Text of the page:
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Virginia Is For Lovers: A Virginia Travel Guide

  • Virginia Is For Lovers: A Virginia Travel GuideColonial Williamsburg | Williamsburg, VA
  • Virginia Is For Lovers: A Virginia Travel GuideShenandoah Valley, VA

Virginia offers the best of both worlds: seashore and mountains. Where the sun kisses the sparkling sands of Virginia Beach through the Piedmont Plateau region and westward to the rolling Blue Ridge and Appalachian mountains, Virginia offers a vareity of scenic wonders with plenty to do. Visitors can frolic on the beaches and enjoy water sports, or hike through the mountains, embroidered with dogwood blossoms in the spring and blazing red, orange, and gold in the autumn. In Virginia, the possibilities are endless. Read on to find out the best things to do in Virginia. 

Whether you choose a shore or mountain vacation in Virginia, you will get a large dose of history along the way. Nearly all the state's attractions, recreation, and scenic areas have one thing in common: events of historic importance. Beginning with Jamestown, Yorktown, and Williamsburg—known as Virginia's "Historic Triangle—"you'll find the country's earliest settlements preserved in museums of living history.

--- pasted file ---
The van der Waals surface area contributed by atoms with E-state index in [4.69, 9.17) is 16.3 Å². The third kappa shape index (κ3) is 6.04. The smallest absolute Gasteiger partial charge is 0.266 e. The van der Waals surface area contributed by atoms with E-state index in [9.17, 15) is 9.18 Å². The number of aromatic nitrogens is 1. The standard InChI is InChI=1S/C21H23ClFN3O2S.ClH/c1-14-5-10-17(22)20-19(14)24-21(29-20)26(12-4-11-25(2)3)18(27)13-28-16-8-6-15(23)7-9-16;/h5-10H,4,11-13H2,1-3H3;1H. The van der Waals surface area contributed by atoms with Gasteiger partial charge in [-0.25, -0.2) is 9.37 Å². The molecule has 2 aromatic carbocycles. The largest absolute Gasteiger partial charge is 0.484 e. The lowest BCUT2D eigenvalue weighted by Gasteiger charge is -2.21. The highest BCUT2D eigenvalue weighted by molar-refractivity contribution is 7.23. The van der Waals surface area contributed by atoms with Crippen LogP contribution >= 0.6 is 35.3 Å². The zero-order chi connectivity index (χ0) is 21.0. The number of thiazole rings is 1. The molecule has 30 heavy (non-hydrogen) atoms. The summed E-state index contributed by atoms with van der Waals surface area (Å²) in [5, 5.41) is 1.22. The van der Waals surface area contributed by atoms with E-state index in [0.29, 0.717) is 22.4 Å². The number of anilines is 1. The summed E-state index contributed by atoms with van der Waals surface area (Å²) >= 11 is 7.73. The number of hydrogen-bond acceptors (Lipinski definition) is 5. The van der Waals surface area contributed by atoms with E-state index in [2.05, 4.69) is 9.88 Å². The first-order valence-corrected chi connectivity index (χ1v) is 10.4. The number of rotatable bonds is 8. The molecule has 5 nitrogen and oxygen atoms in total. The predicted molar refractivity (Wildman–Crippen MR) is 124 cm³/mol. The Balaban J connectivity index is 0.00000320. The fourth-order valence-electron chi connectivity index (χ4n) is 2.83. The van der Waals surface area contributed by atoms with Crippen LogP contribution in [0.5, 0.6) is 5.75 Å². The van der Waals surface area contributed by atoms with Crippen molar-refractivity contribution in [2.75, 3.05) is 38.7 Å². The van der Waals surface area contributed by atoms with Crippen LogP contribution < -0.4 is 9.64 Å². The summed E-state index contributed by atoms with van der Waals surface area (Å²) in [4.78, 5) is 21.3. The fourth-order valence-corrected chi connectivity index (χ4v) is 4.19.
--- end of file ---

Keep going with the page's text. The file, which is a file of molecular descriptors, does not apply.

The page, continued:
Williamsburg, Virginia

Virginia has given the country eight presidents—several of which have homes open to the public. George Washington's Mount Vernon, situated on the Potomac River, and Thomas Jefferson's Monticello, near Charlottesville, VA, are examples of the homes that can be visited.

Echoing from the past are names of Virginians familiar to everyone: Robert E. Lee, Patrick Henry, Jefferson Davis, James Madison, George Mason, and many others. Virginia's museums and great universities have kept alive the memory of these men who charted the course of a nation.

The long shadow of the Civil War will forever fall over the Old Dominion's cities and towns, like Fredericksburg, Manassas, and Appomattox, to name a few. Across the state, silent battlefields and aging cemeteries are mute testimony to a time when brother rose against brother.

Lyrical and charming Shenandoah Valley, extending from Winchester to Roanoke, can best be seen from the azalea-trimmed Skyline Drive, which winds from Front Royal to Waynesboro, where it meets the equally picturesque Blue Ridge Parkway. It was in this historic valley, surveyed by young George Washington, that Gen. "Stonewall" Jackson carried out his famous Valley campaign.

Shenandoah Valley, Virginia

On top of countless historic sights and stunning scenery, Virginia has art galleries and excellent restaurants; camping and hiking in the George Washington and Jefferson National Forests; plantations; music, crafts, festivals, house and garden tours, and horse shows; fun-filled theme parks and awesome caverns; and historic churches and buildings like the world's largest naval base in Norfolk and the NASA/Langley Research Center.

With all of this, it’s no wonder that Virginia’s love story continues.


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